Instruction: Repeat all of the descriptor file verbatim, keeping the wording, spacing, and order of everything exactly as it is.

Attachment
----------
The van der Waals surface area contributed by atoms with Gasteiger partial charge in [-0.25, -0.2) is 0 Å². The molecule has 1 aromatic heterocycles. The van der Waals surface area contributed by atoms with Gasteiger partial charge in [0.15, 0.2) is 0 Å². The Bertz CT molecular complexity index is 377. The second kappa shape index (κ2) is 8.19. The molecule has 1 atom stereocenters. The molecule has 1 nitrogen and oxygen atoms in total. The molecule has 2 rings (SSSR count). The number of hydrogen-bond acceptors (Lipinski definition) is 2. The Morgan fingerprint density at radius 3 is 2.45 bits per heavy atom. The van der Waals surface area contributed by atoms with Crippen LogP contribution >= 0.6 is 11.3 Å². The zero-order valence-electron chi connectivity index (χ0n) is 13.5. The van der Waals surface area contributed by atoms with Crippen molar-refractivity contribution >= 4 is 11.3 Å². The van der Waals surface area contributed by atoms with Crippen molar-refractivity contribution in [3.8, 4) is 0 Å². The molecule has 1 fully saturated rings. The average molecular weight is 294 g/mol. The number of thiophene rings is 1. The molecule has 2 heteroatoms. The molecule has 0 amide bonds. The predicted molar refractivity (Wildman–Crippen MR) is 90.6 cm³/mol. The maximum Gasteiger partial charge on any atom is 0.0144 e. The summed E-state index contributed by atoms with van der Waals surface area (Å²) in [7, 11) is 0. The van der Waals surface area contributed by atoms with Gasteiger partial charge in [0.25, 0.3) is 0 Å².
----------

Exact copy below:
The van der Waals surface area contributed by atoms with Gasteiger partial charge in [-0.25, -0.2) is 0 Å². The molecule has 1 aromatic heterocycles. The van der Waals surface area contributed by atoms with Gasteiger partial charge in [0.15, 0.2) is 0 Å². The Bertz CT molecular complexity index is 377. The second kappa shape index (κ2) is 8.19. The molecule has 1 atom stereocenters. The molecule has 1 nitrogen and oxygen atoms in total. The molecule has 2 rings (SSSR count). The number of hydrogen-bond acceptors (Lipinski definition) is 2. The Morgan fingerprint density at radius 3 is 2.45 bits per heavy atom. The van der Waals surface area contributed by atoms with Crippen LogP contribution >= 0.6 is 11.3 Å². The zero-order valence-electron chi connectivity index (χ0n) is 13.5. The van der Waals surface area contributed by atoms with Crippen molar-refractivity contribution >= 4 is 11.3 Å². The van der Waals surface area contributed by atoms with Crippen molar-refractivity contribution in [3.8, 4) is 0 Å². The molecule has 1 fully saturated rings. The average molecular weight is 294 g/mol. The number of thiophene rings is 1. The molecule has 2 heteroatoms. The molecule has 0 amide bonds. The predicted molar refractivity (Wildman–Crippen MR) is 90.6 cm³/mol. The maximum Gasteiger partial charge on any atom is 0.0144 e. The summed E-state index contributed by atoms with van der Waals surface area (Å²) in [7, 11) is 0. The van der Waals surface area contributed by atoms with Gasteiger partial charge in [0.25, 0.3) is 0 Å².